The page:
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Friday, September 03, 2004

If he's supposed to be "Daddy" can someone please make me an orphan?

For me, this is all the more funny because I've a VERY good memory and I remember the night of October 15th 1992 very well. That was the night of the second presidential debate between then-President George Bush, Arkansas governor Bill Clinton and billionaire character Ross Perot (who I gladly campaigned and voted for that year... the things you do when you're eighteen and drunk with newfound voting power). It was also the night that Dad and I got back from Asheboro with a cocker spaniel puppy for my sister's birthday, but anyhoo...

This particular debate, coming from Richmond, Virginia, was a rare informal "town hall" format moderated by Carole Simpson. For ninety minutes all three candidates were hit with questions from an audience of supposedly uncommitted voters. It was a pretty good show but by far the thing that made me groan the hardest was this one guy, this long-haired guy who I'm pretty sure said he worked with kids, and he implored the three candidates to "think of us as your children."

Of the three candidates that night, one of them would have certainly told him to grow up and start his own business like any self-respecting billionaire and another would have probably agreed with what the first candidate said. Only one of them not only readily agreed with the man but alluded that government should be almost an inescapable father figure looking over us.

Guess which one of the three won the election that year?

But that was something that came from a member of the debate audience: it was NOT something that the Clinton campaign initiated on its own. And it's not like the George W. Bush campaign would say something that heavily socialist on its own, right?


From the September 2nd 2004 Boston Globe...

Card says president sees America as a child needing a parent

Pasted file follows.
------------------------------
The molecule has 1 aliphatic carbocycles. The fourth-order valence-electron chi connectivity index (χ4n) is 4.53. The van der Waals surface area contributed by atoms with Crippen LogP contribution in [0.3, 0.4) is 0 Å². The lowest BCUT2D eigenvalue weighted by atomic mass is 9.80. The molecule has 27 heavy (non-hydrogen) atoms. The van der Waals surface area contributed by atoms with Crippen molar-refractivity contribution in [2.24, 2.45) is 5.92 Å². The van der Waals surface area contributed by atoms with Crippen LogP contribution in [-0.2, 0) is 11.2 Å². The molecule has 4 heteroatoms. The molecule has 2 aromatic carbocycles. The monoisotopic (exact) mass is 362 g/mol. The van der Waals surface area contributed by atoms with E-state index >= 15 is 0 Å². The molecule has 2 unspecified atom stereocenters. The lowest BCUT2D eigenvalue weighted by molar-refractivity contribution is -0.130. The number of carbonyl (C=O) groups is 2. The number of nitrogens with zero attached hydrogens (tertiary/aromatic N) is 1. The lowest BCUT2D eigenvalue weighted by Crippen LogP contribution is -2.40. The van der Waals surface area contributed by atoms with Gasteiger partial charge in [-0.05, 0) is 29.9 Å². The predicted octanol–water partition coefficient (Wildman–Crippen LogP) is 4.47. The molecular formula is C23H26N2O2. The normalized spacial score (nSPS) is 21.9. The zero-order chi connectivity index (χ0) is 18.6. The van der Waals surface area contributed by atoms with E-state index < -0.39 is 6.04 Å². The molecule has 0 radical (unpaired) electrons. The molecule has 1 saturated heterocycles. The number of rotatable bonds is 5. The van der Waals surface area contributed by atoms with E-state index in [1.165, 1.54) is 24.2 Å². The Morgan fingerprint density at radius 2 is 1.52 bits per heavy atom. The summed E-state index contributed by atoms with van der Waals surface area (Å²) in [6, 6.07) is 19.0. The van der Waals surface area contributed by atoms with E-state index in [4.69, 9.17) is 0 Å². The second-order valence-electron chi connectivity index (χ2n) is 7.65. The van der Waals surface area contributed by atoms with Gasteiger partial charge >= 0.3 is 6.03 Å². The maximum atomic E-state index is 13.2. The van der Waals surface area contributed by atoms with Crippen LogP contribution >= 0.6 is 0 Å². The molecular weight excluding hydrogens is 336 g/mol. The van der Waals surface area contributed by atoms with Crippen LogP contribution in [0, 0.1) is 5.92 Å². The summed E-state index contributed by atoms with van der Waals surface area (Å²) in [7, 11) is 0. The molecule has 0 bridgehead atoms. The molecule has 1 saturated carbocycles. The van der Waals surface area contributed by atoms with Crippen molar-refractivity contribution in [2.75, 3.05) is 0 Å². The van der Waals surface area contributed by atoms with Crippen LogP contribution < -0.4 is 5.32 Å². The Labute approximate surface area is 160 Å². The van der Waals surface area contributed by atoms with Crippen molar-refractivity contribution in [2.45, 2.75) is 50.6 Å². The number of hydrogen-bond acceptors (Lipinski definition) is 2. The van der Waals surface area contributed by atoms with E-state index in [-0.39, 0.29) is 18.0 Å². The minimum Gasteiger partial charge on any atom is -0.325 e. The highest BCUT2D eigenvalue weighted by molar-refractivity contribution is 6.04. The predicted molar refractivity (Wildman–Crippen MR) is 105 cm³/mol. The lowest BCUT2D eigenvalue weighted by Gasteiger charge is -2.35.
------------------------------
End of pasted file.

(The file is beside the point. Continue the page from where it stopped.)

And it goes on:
By Sarah Schweitzer, Globe Staff | September 2, 2004

NEW YORK -- White House Chief of Staff Andrew Card said yesterday that President Bush views America as a ''10-year-old child" in need of the sort of protection provided by a parent.

Card's remark, criticized later by Democrat John F. Kerry's campaign as ''condescending," came in a speech to Republican delegates from Maine and Massachusetts that was threaded with references to Bush's role as protector of the country. Republicans have sounded that theme repeatedly at the GOP convention as they discuss the Sept. 11, 2001, terrorist attacks and the war in Iraq.

''It struck me as I was speaking to people in Bangor, Maine, that this president sees America as we think about a 10-year-old child," Card said. ''I know as a parent I would sacrifice all for my children."

The comment underscored an argument put forth some by political pundits, such as MSNBC talk-show host Chris Matthews, that the Republican Party has cast itself as the ''daddy party."

A Kerry spokesman, seizing on Card's characterization of Bush as a parental figure for the nation, contended that the president had failed.


''The Democrats who met in Boston had a wonderful party, because Boston hosted a wonderful opportunity for them to get together," said Card, a former state representative from Holbrook. ''But they tended to talk about yesterday, and our president knows that leadership is all about tomorrow."

Card, the person who informed the president nearly three years ago about the attack on the second World Trade Center tower, also sought to cast Bush as a decisive leader who chose to remain seated in a Florida classroom after hearing the news in order to avoid creating fear.

''The president accepted my words but did not introduce fear to any of those young students or through the national media to the American people," Card said. ''After an appropriate period of time, he excused himself from the classroom . . . and exercised the ultimate responsibility of a president."

He added, ''But there is no doubt about the president's commitment to make sure that he protects us no matter what the polls may say, no matter what focus groups might suggest, no matter what the UN gave permission to."


There ya have it from Bush's press secretary: the President of the United States sees us as children. And he's the father. Exactly as Bill Clinton saw himself twelve years ago.

I'm not a drinking man but if this is the way America is supposed to be, I'll gladly toast the occassion when I become an orphan.